The runner sits on the floor in the tailor seat towards the sun

Marathon Training

Recovery during Marathon Training

The power of rest

No recovery, no success: how to regenerate properly

How do I successfully prepare for a marathon? Without a doubt, regular training sessions and the motivation to really torture yourself every now and then are important. But that alone will not help you to achieve your goal. The regeneration and recovery phases in between are just as important. On this page, we will explain the benefits your body gets from regular active regeneration and what the ideal recovery looks like during several weeks of marathon training. We will also take a look at the roles of diet and sleep for your marathon training.

Why is regeneration so important for marathon training?

The principle of supercompensation should be quite well known by now. It states that your body doesn’t just restore your original performance level as part of the regeneration process after training, but actually improves it and maintains it at this new level for a while. Figuratively speaking, you’re climbing another step. This remarkable effect largely depends on the duration of your recovery: if it’s too long, your body returns to the previous, lower performance level. So you’re staying on the current step. If the recovery is too short, you’re at risk of “overtraining”, meaning you may even cause harm to yourself and you go down one step.

So the question is: how much regeneration should you plan to ensure your performance improves, based on overcompensation? You may have guessed: this question can’t be answered easily and there’s no general rule for everybody. The correct regeneration time depends on the following, for example:

  • The intensity of your training,
  • the type/intensity of your regeneration (e.g. active or passive),
  • the level of your training,
  • your genetics, etc.

Use the cool-down phase for optimised regeneration

After every intense training session where your heart rate is really driven up and the lactate concentration is increased in your muscles, a cool-down is your first important action in the regeneration process. To “warm down”, as it’s also sometimes known, we recommend ten minutes of continuing at the slowest running speed after completing the actual training distance. This improves blood flow in the muscle tissue and guarantees a faster breakdown of lactate in the muscles. Based on 10 minutes of subsequent effort, lactate concentration in the blood is reduced by 1 to 2 mmol/L faster than at rest. In combination with compression garments, in particular, the cool down is a very effective method for initial muscle regeneration.

Stretching, gymnastics, and more

When we talk about cooling down, stretching cannot be omitted. Even if hard-working runners just want to go back home and have a shower when the “work” is done, it makes a lot of sense to allow yourself a few minutes to stretch. In the chapter “Running ABC and strength training”, we have summarised the most important exercises for you.

Relaxation and variety for the muscles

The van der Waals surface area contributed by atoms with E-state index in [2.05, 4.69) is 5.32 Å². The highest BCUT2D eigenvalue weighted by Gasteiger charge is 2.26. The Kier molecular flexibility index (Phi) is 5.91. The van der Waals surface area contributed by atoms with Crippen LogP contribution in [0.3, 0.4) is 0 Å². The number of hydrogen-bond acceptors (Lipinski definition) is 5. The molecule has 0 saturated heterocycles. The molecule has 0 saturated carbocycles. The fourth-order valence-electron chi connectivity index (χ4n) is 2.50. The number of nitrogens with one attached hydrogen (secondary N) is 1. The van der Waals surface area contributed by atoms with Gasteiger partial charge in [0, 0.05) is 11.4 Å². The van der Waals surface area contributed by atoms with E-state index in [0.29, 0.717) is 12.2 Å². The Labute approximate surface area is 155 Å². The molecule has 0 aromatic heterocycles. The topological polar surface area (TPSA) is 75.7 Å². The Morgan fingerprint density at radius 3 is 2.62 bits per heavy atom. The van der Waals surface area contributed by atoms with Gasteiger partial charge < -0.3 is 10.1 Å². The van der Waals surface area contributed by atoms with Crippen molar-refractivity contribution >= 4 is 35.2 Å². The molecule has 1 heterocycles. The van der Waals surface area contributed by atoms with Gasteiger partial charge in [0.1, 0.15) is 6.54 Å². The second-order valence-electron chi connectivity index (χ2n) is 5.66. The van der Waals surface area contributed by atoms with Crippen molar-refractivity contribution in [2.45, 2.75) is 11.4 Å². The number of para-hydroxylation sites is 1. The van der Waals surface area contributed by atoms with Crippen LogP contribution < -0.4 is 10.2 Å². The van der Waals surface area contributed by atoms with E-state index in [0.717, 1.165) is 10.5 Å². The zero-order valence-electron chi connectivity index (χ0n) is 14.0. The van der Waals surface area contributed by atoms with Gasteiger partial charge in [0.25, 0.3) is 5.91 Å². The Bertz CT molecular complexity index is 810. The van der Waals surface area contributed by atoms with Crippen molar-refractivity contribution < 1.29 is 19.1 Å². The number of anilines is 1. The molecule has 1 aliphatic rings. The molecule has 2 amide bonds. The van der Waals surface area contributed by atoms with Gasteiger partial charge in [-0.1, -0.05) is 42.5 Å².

Fascia Training

“Fasciae” have been a recurring topic in the context of fitness as well as endurance training. If you haven’t heard about them: fasciae are soft tissue components of the body’s connective tissue and, together with muscles, ligaments and tendons, they are responsible for the movement of the joints. For runners, in particular, fascia training is all about letting the muscles work more efficiently, reducing regeneration time and protecting themselves more effectively from aches and injuries. If you’re not lucky enough to get regular professional massages, you can loosen little adhesions in your connective tissue with a fascia roll after training and stimulate circulation.

Variety is the key!

Running, running, running... it’s obvious that this may lead to monotony and even frustration after a few weeks, physically as well as mentally. A good marathon training plan therefore also includes one day per week on which you should do alternative sports. Ensure you deliberately use different muscle groups from running. Classics are swimming, aqua jogging or cycling. Whatever you decide: compensatory workouts should be carried out with low intensity in the “RECOM” range (about 65% of your maximum heart rate).

Hot and cold: ice baths, bath and sauna

Since the legendary TV interview with German footballer Per Mertesacker at the 2014 World Cup, the ice tub has been quite well known as an effective regeneration method. The cold has the function of narrowing the blood vessels and minimising blood circulation. After the end of the ice shock, there is increased blood flow in the vessels: the breakdown of waste products is improved and inflammatory reactions to micro injuries in the tissue are blocked. At home, you can create this effect by showering your lower legs with cold water or by building your own ice “tub”: simply fill a bathtub with cold water (6–8 °C), even add ice cubes, if you like. It’s enough if the water just about covers your legs. Keep your legs in the water for a minimum of four and a maximum of seven minutes.

Going to a sauna or having a hot bath (up to a maximum of 45 °C) has a similar effect. Whether hot or cold (or a mixture of the two) after a tough training session is a matter of personal preference. Just try for yourself what benefits you most.


Sleep is the epitome of regenerating and “recharging”. The nice thing about it: even though we don’t have to do anything – except to fall asleep – we allow our body to use extremely effective processes that contribute to “active” regeneration. During sleep, our immune system recovers best, the human growth hormone (HGH or somatropin) is particularly active and – especially important for runners – our protein metabolism runs at full blast, helping the muscles to get back into action.